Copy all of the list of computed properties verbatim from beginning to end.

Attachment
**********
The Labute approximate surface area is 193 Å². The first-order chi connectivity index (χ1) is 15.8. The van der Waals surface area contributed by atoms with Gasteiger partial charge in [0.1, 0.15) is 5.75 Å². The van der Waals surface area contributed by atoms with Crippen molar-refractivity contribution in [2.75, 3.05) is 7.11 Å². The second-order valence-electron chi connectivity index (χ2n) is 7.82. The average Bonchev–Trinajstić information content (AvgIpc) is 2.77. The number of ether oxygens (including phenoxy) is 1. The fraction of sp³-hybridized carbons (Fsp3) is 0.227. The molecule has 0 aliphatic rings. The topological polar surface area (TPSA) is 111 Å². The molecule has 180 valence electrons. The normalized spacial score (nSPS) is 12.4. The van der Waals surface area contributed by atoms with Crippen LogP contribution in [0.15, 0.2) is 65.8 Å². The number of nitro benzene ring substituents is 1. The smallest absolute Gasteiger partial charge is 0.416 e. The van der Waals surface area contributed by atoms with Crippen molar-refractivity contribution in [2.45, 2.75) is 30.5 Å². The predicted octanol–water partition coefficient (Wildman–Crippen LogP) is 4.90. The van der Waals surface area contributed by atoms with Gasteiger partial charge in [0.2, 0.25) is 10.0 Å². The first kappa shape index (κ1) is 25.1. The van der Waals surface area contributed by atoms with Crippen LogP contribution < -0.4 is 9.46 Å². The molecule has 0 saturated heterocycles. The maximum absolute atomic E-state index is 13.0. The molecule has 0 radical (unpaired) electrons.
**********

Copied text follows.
The Labute approximate surface area is 193 Å². The first-order chi connectivity index (χ1) is 15.8. The van der Waals surface area contributed by atoms with Gasteiger partial charge in [0.1, 0.15) is 5.75 Å². The van der Waals surface area contributed by atoms with Crippen molar-refractivity contribution in [2.75, 3.05) is 7.11 Å². The second-order valence-electron chi connectivity index (χ2n) is 7.82. The average Bonchev–Trinajstić information content (AvgIpc) is 2.77. The number of ether oxygens (including phenoxy) is 1. The fraction of sp³-hybridized carbons (Fsp3) is 0.227. The molecule has 0 aliphatic rings. The topological polar surface area (TPSA) is 111 Å². The molecule has 180 valence electrons. The normalized spacial score (nSPS) is 12.4. The van der Waals surface area contributed by atoms with Crippen LogP contribution in [0.15, 0.2) is 65.8 Å². The number of nitro benzene ring substituents is 1. The smallest absolute Gasteiger partial charge is 0.416 e. The van der Waals surface area contributed by atoms with Crippen molar-refractivity contribution in [2.45, 2.75) is 30.5 Å². The predicted octanol–water partition coefficient (Wildman–Crippen LogP) is 4.90. The van der Waals surface area contributed by atoms with Gasteiger partial charge in [0.2, 0.25) is 10.0 Å². The first kappa shape index (κ1) is 25.1. The van der Waals surface area contributed by atoms with Crippen LogP contribution < -0.4 is 9.46 Å². The molecule has 0 saturated heterocycles. The maximum absolute atomic E-state index is 13.0. The molecule has 0 radical (unpaired) electrons.